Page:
Landowner considerations before signing an oil and gas lease

Thanks to the Utica Shale, many landowners in Ohio are wondering about leasing their property to oil and gas companies. While the thought of oil makes many people see dollar signs, the truth is that often, the terms of the lease reduce profits significantly. The Stark County Farm Bureau explains that many factors go into negotiating a fair lease agreement.

Oil and gas companies typically want the language of the lease to contain very broad terms that give them almost unlimited access to the entire property. Surface owners are wise to identify possibly problematic clauses and negotiate for much narrower limits. Potentially detrimental words and phrases may include the following:

  • Farm wide
  • Other minerals
  • Any means
  • Transport across/through
  • Storage
  • Pipeline

Where the company can enter the property should also be carefully defined.

Some properties may be able to support multiple units, each with its own lease. The Ohio State Bar Association notes that when companies are using the hydraulic fracturing process, the size of the unit must typically be about 150 acres for each well. A landowner may want to set the limit to 640 acres with the option to offer more if the company does drill multiple wells.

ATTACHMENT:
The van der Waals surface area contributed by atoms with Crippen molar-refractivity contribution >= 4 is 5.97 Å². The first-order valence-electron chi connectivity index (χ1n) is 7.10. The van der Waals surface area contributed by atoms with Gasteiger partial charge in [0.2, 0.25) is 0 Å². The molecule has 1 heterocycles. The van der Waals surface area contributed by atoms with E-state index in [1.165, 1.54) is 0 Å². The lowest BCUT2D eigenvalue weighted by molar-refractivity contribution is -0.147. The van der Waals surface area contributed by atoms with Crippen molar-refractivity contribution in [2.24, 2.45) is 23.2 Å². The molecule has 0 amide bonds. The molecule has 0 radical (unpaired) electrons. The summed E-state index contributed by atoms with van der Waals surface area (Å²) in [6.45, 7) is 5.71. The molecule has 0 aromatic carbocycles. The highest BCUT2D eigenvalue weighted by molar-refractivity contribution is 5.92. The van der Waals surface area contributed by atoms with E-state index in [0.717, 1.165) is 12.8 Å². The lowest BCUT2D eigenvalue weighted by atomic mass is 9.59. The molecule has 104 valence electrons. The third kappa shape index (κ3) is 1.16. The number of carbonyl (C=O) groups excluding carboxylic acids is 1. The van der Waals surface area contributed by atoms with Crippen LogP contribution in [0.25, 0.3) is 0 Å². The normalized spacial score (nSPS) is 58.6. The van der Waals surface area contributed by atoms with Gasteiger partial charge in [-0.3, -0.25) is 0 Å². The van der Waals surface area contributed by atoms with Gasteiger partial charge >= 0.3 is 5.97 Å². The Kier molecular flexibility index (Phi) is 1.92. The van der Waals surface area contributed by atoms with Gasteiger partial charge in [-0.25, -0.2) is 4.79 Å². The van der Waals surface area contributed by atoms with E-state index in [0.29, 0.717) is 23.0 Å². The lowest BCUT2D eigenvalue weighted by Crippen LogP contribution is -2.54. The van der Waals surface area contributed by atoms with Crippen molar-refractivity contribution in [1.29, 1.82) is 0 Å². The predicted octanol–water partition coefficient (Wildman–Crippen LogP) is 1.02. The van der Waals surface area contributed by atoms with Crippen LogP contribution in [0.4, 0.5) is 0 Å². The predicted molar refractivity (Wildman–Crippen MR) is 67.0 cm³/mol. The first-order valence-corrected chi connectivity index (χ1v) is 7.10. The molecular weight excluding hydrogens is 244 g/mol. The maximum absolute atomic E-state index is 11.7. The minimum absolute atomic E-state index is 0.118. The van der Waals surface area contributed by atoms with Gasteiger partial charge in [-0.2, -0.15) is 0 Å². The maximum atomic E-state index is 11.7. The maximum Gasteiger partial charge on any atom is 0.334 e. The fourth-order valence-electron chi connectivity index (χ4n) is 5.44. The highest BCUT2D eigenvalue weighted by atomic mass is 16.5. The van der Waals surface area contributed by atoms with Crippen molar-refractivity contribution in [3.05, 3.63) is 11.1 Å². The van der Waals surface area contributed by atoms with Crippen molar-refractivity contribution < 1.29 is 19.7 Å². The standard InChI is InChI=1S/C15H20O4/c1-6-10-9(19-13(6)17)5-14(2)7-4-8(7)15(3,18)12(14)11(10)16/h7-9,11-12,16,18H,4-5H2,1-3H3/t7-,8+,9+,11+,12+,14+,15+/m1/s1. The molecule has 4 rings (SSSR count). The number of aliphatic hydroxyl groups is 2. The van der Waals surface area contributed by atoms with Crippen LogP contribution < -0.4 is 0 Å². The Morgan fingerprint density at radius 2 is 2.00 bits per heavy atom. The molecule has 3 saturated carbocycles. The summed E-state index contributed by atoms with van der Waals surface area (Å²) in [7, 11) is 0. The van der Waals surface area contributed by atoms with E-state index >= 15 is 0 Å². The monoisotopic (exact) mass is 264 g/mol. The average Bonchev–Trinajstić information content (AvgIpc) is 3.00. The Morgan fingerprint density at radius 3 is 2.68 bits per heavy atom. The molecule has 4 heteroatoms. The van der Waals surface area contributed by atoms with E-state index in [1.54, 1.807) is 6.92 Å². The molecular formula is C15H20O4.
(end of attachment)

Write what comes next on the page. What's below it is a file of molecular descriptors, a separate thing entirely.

When leasing property for fracking, water is an issue that must be addressed. For this technique, it is mixed with chemicals and other additives, stored on-site in pits and pumped into the ground at high pressures. The lease should require testing of the owner’s water supply, and if contamination occurs, potable water should be provided by the company.

It is common for companies to offer net revenue royalties with production costs deducted from those. However, it may not be fair for the owner to have to pay for expenses related to transporting, processing or marketing the minerals extracted. Any deductions from the owner’s royalties should be quantifiable and well-defined to ensure that they are fair.